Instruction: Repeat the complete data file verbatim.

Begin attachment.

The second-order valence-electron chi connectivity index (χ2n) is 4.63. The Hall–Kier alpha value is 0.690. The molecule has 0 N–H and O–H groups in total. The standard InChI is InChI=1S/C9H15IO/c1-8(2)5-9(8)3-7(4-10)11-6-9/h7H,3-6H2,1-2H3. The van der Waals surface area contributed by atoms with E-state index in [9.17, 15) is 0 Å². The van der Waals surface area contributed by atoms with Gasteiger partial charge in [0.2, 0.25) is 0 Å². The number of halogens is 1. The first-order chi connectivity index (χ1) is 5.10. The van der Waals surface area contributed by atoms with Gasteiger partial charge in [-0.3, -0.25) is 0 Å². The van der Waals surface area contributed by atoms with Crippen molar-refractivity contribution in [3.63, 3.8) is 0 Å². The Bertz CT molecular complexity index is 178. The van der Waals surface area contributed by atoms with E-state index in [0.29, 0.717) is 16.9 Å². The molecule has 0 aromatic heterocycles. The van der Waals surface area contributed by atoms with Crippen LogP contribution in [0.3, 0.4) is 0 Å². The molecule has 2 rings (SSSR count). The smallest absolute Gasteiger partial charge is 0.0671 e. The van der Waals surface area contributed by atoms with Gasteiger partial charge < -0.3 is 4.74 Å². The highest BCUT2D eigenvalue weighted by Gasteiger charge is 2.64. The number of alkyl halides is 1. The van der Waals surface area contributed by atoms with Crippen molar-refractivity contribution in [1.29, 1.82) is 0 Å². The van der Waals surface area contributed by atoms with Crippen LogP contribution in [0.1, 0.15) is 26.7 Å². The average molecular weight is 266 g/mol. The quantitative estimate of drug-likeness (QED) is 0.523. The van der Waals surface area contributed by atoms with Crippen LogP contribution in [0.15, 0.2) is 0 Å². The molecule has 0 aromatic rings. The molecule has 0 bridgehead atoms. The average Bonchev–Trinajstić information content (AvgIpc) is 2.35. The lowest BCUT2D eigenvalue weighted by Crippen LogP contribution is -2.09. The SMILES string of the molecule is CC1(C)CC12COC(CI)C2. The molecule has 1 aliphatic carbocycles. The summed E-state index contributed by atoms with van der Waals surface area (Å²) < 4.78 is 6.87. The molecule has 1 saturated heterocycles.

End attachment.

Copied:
The second-order valence-electron chi connectivity index (χ2n) is 4.63. The Hall–Kier alpha value is 0.690. The molecule has 0 N–H and O–H groups in total. The standard InChI is InChI=1S/C9H15IO/c1-8(2)5-9(8)3-7(4-10)11-6-9/h7H,3-6H2,1-2H3. The van der Waals surface area contributed by atoms with E-state index in [9.17, 15) is 0 Å². The van der Waals surface area contributed by atoms with Gasteiger partial charge in [0.2, 0.25) is 0 Å². The number of halogens is 1. The first-order chi connectivity index (χ1) is 5.10. The van der Waals surface area contributed by atoms with Gasteiger partial charge in [-0.3, -0.25) is 0 Å². The van der Waals surface area contributed by atoms with Crippen molar-refractivity contribution in [3.63, 3.8) is 0 Å². The Bertz CT molecular complexity index is 178. The van der Waals surface area contributed by atoms with E-state index in [0.29, 0.717) is 16.9 Å². The molecule has 0 aromatic heterocycles. The van der Waals surface area contributed by atoms with Crippen LogP contribution in [0.3, 0.4) is 0 Å². The molecule has 2 rings (SSSR count). The smallest absolute Gasteiger partial charge is 0.0671 e. The van der Waals surface area contributed by atoms with Gasteiger partial charge < -0.3 is 4.74 Å². The highest BCUT2D eigenvalue weighted by Gasteiger charge is 2.64. The number of alkyl halides is 1. The van der Waals surface area contributed by atoms with Crippen molar-refractivity contribution in [1.29, 1.82) is 0 Å². The van der Waals surface area contributed by atoms with Crippen LogP contribution in [0.1, 0.15) is 26.7 Å². The average molecular weight is 266 g/mol. The quantitative estimate of drug-likeness (QED) is 0.523. The van der Waals surface area contributed by atoms with Crippen LogP contribution in [0.15, 0.2) is 0 Å². The molecule has 0 aromatic rings. The molecule has 0 bridgehead atoms. The average Bonchev–Trinajstić information content (AvgIpc) is 2.35. The lowest BCUT2D eigenvalue weighted by Crippen LogP contribution is -2.09. The SMILES string of the molecule is CC1(C)CC12COC(CI)C2. The molecule has 1 aliphatic carbocycles. The summed E-state index contributed by atoms with van der Waals surface area (Å²) < 4.78 is 6.87. The molecule has 1 saturated heterocycles.